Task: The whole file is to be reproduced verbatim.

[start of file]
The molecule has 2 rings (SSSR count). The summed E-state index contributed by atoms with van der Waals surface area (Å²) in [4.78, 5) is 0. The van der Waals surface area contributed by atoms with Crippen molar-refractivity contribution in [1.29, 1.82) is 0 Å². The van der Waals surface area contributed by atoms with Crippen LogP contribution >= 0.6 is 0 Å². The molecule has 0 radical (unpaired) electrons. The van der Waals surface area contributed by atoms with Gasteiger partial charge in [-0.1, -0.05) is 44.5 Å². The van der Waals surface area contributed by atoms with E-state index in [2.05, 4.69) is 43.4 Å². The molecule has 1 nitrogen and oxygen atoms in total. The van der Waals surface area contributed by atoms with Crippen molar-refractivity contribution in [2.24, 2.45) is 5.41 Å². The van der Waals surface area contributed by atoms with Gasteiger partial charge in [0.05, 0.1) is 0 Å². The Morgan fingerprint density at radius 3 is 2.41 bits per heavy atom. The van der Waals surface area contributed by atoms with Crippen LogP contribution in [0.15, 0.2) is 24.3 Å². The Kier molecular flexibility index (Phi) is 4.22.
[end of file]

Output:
The molecule has 2 rings (SSSR count). The summed E-state index contributed by atoms with van der Waals surface area (Å²) in [4.78, 5) is 0. The van der Waals surface area contributed by atoms with Crippen molar-refractivity contribution in [1.29, 1.82) is 0 Å². The van der Waals surface area contributed by atoms with Crippen LogP contribution >= 0.6 is 0 Å². The molecule has 0 radical (unpaired) electrons. The van der Waals surface area contributed by atoms with Gasteiger partial charge in [-0.1, -0.05) is 44.5 Å². The van der Waals surface area contributed by atoms with E-state index in [2.05, 4.69) is 43.4 Å². The molecule has 1 nitrogen and oxygen atoms in total. The van der Waals surface area contributed by atoms with Crippen molar-refractivity contribution in [2.24, 2.45) is 5.41 Å². The van der Waals surface area contributed by atoms with Gasteiger partial charge in [0.05, 0.1) is 0 Å². The Morgan fingerprint density at radius 3 is 2.41 bits per heavy atom. The van der Waals surface area contributed by atoms with Crippen LogP contribution in [0.15, 0.2) is 24.3 Å². The Kier molecular flexibility index (Phi) is 4.22.